In 1998, researchers at Columbia University discovered the first human gene associated with hair loss. The gene, called hairless, is linked to a severe form of inherited baldness.
Alopecia is a disruption in the cycle of human hair growth. The most common type of hair loss, known as androgenetic alopecia, or male pattern baldness, affects 80 percent of the population. Other forms of alopecia, such as alopecia areata, are thought to be related to autoimmune dysfunction or stress. Alopecia areata affects 2.5 million Americans.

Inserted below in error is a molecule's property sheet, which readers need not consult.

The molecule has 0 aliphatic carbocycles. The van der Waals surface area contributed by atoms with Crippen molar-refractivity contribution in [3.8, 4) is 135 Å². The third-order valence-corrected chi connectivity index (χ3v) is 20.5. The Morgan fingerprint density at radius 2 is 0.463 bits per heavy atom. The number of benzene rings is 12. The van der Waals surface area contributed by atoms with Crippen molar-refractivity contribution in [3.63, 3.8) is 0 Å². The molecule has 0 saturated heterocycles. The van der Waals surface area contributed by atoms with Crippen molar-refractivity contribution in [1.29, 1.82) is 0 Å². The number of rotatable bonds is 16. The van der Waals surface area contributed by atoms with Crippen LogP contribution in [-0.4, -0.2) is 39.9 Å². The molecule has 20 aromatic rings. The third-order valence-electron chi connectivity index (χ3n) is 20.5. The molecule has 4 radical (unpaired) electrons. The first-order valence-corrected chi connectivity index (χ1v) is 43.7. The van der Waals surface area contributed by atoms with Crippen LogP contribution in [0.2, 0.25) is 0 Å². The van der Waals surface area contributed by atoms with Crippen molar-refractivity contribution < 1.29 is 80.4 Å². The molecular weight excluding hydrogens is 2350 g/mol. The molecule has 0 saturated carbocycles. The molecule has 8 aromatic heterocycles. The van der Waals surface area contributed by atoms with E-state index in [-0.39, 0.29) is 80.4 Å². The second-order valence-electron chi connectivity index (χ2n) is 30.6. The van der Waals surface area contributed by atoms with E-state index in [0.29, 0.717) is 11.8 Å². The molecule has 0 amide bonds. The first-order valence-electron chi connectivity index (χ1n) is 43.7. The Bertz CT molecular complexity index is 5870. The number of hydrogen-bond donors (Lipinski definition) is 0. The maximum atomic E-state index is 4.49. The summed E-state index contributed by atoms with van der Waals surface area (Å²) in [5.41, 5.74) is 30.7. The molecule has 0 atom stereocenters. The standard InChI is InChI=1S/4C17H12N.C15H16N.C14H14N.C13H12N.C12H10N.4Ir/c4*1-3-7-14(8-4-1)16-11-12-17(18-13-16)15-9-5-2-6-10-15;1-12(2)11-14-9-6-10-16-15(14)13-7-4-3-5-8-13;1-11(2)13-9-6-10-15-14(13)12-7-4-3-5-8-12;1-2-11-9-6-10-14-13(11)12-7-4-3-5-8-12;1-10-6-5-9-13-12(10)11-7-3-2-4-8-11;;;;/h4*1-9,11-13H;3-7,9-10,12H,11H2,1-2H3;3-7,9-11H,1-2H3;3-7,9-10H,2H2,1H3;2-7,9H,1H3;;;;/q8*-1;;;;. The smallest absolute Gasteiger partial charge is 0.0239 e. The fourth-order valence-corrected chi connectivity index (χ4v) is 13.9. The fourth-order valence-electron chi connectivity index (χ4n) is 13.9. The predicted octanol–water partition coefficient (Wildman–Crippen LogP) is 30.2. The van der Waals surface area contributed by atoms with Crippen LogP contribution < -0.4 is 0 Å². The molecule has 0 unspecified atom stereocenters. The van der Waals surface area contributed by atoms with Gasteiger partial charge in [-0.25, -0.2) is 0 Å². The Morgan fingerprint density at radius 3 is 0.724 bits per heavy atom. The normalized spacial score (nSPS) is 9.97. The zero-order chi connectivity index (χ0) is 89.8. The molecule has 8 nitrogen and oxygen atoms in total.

Angela M. Christiano, Ph.D., who led the study, noticed similarities between hairless mice being used in dermatology research and the rare genetic form of balding known as alopecia universalis, which causes hair loss over the entire body.
By comparing the known mouse gene with human chromosomes, the team discovered that the hairless gene initiated a cascade of events that stimulated hair growth (hair follicles, like all cells, have cycles).
This finding is the first indication that we may be able to regulate that cycle, triggering the growth of new hair. It may be possible, for instance, to treat hair loss through gene therapy administered topically.